State of the Union: Will Obama's push to the center appeal to the left?
Obama's State of the Union address will emphasize both job creation and deficit reduction, a centrist agenda. In an appeal to his base, the president sends his backers a video preview.
Nearly three months after his self-described “shellacking” in the midterm elections in November, President Barack Obama will deliver a State of the Union address that appeals to the political center, emphasizing both job creation and deficit reduction.Skip to next paragraph
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Mr. Obama, who has signaled in both word and deed a move toward the political center ever since the elections, has been buoyed by the stirrings of a recovery both in his job-approval rating and, perhaps not coincidentally, in the US economy.
Some political analysts are pointing to the flurry of year-end bipartisan legislation in the lame-duck Congress as one factor in Obama’s resurgence in the polls, which included a significant recovery in his standing among independent voters, a key constituency.
But a centerpiece of that burst of legislation was a compromise with Republicans on the Bush-era tax cuts, a political deal that noticeably angered his liberal base. Now, as Obama puts forth his agenda to Congress and the country – at a time that some potential GOP challengers are engaged in pre-campaign throat-clearing – does he run the risk of further angering the Democratic left?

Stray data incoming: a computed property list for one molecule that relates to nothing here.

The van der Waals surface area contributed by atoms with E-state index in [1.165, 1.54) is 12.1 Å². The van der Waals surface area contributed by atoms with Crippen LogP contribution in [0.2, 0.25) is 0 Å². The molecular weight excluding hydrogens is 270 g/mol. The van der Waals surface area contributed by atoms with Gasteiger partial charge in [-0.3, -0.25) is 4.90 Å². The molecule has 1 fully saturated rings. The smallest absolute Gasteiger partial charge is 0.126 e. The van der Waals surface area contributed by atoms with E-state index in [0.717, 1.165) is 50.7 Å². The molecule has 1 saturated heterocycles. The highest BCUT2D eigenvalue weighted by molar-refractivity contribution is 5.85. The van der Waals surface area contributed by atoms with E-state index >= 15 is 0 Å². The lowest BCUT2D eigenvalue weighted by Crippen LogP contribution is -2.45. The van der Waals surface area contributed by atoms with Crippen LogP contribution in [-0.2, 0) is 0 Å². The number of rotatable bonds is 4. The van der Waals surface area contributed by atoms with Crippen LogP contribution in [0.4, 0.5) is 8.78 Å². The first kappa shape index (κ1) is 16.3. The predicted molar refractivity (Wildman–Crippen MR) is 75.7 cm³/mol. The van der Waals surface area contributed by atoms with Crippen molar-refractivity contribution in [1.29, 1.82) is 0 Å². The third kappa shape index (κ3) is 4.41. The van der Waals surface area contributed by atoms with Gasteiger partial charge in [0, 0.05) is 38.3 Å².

A key indicator is from Obama himself, who chose as the venue to preview his State of the Union address a video emailed Saturday to supporters who helped put him in office. In the video posted on the website of Organizing for America, the successor organization to Obama for America, the president says his principal focus is to create jobs, “not just now but well into the future.”
Obama’s message to his supporters was that America would have to “out-innovate, out-build, out-compete, and out-educate” other countries. But he also appeared to invoke traditionally Republican themes when he spoke of the needs “to deal with deficits, and our debt, in a responsible way” as well as “to reform government so that it’s leaner and smarter for the 21st century.”